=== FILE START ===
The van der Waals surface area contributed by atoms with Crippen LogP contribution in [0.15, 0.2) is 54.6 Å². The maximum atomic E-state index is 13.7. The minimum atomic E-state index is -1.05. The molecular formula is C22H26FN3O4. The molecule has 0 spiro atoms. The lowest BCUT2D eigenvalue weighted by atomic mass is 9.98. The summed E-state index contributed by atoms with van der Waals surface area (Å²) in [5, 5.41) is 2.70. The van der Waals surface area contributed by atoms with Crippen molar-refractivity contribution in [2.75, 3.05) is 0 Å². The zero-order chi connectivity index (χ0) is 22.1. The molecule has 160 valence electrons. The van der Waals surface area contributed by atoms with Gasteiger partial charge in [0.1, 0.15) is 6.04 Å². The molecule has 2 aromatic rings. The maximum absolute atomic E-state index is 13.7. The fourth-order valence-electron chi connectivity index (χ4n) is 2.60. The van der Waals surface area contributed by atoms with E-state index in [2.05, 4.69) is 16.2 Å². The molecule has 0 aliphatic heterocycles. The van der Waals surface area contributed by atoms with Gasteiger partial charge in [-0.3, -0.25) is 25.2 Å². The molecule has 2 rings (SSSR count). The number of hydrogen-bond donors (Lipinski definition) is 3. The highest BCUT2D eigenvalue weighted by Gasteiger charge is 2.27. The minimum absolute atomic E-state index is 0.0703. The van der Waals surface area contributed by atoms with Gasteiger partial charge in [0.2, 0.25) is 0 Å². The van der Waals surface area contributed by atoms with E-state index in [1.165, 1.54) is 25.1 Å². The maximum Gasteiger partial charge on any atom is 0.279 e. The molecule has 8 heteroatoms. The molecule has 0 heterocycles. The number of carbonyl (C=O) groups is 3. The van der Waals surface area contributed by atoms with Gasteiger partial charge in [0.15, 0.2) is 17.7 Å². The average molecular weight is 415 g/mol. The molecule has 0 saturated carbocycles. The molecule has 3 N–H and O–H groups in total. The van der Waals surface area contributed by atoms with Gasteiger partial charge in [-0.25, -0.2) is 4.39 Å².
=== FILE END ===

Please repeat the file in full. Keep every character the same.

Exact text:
The van der Waals surface area contributed by atoms with Crippen LogP contribution in [0.15, 0.2) is 54.6 Å². The maximum atomic E-state index is 13.7. The minimum atomic E-state index is -1.05. The molecular formula is C22H26FN3O4. The molecule has 0 spiro atoms. The lowest BCUT2D eigenvalue weighted by atomic mass is 9.98. The summed E-state index contributed by atoms with van der Waals surface area (Å²) in [5, 5.41) is 2.70. The van der Waals surface area contributed by atoms with Crippen molar-refractivity contribution in [2.75, 3.05) is 0 Å². The zero-order chi connectivity index (χ0) is 22.1. The molecule has 160 valence electrons. The van der Waals surface area contributed by atoms with Gasteiger partial charge in [0.1, 0.15) is 6.04 Å². The molecule has 2 aromatic rings. The maximum absolute atomic E-state index is 13.7. The fourth-order valence-electron chi connectivity index (χ4n) is 2.60. The van der Waals surface area contributed by atoms with E-state index in [2.05, 4.69) is 16.2 Å². The molecule has 0 aliphatic heterocycles. The van der Waals surface area contributed by atoms with Gasteiger partial charge in [-0.3, -0.25) is 25.2 Å². The molecule has 2 rings (SSSR count). The number of hydrogen-bond donors (Lipinski definition) is 3. The highest BCUT2D eigenvalue weighted by Gasteiger charge is 2.27. The minimum absolute atomic E-state index is 0.0703. The van der Waals surface area contributed by atoms with Gasteiger partial charge in [0.2, 0.25) is 0 Å². The van der Waals surface area contributed by atoms with E-state index in [1.165, 1.54) is 25.1 Å². The maximum Gasteiger partial charge on any atom is 0.279 e. The molecule has 8 heteroatoms. The molecule has 0 heterocycles. The number of carbonyl (C=O) groups is 3. The van der Waals surface area contributed by atoms with Gasteiger partial charge in [0.15, 0.2) is 17.7 Å². The average molecular weight is 415 g/mol. The molecule has 0 saturated carbocycles. The molecule has 3 N–H and O–H groups in total. The van der Waals surface area contributed by atoms with Gasteiger partial charge in [-0.25, -0.2) is 4.39 Å².